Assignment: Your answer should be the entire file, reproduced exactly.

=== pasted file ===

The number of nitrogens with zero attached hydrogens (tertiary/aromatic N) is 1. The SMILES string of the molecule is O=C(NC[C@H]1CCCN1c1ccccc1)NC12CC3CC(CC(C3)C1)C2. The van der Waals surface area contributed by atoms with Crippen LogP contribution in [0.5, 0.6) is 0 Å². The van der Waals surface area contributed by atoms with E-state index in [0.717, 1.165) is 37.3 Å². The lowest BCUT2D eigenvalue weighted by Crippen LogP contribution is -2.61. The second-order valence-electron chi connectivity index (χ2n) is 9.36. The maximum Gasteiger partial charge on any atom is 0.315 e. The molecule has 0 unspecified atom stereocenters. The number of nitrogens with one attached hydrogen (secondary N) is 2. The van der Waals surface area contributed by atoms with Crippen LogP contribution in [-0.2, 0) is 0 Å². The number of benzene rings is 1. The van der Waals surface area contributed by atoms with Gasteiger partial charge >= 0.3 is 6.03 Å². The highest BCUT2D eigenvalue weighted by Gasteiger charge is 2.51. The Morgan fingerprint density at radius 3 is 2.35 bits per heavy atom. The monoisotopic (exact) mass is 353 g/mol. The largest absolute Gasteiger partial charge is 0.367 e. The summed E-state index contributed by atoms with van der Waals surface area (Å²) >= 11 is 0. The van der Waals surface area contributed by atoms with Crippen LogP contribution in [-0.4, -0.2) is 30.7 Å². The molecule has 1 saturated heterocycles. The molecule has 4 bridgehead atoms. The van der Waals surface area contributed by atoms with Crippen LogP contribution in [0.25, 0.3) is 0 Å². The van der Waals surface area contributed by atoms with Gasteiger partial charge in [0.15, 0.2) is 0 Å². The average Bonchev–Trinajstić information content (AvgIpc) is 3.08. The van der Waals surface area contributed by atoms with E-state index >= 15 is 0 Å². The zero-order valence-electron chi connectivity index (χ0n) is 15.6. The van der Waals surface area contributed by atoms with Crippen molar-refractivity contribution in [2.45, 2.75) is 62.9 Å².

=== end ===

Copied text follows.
The number of nitrogens with zero attached hydrogens (tertiary/aromatic N) is 1. The SMILES string of the molecule is O=C(NC[C@H]1CCCN1c1ccccc1)NC12CC3CC(CC(C3)C1)C2. The van der Waals surface area contributed by atoms with Crippen LogP contribution in [0.5, 0.6) is 0 Å². The van der Waals surface area contributed by atoms with E-state index in [0.717, 1.165) is 37.3 Å². The lowest BCUT2D eigenvalue weighted by Crippen LogP contribution is -2.61. The second-order valence-electron chi connectivity index (χ2n) is 9.36. The maximum Gasteiger partial charge on any atom is 0.315 e. The molecule has 0 unspecified atom stereocenters. The number of nitrogens with one attached hydrogen (secondary N) is 2. The van der Waals surface area contributed by atoms with Crippen LogP contribution in [-0.2, 0) is 0 Å². The number of benzene rings is 1. The van der Waals surface area contributed by atoms with Gasteiger partial charge >= 0.3 is 6.03 Å². The highest BCUT2D eigenvalue weighted by Gasteiger charge is 2.51. The Morgan fingerprint density at radius 3 is 2.35 bits per heavy atom. The monoisotopic (exact) mass is 353 g/mol. The largest absolute Gasteiger partial charge is 0.367 e. The summed E-state index contributed by atoms with van der Waals surface area (Å²) >= 11 is 0. The van der Waals surface area contributed by atoms with Crippen LogP contribution in [-0.4, -0.2) is 30.7 Å². The molecule has 1 saturated heterocycles. The molecule has 4 bridgehead atoms. The van der Waals surface area contributed by atoms with Crippen LogP contribution in [0.25, 0.3) is 0 Å². The van der Waals surface area contributed by atoms with Gasteiger partial charge in [0.15, 0.2) is 0 Å². The average Bonchev–Trinajstić information content (AvgIpc) is 3.08. The van der Waals surface area contributed by atoms with E-state index >= 15 is 0 Å². The zero-order valence-electron chi connectivity index (χ0n) is 15.6. The van der Waals surface area contributed by atoms with Crippen molar-refractivity contribution in [2.45, 2.75) is 62.9 Å².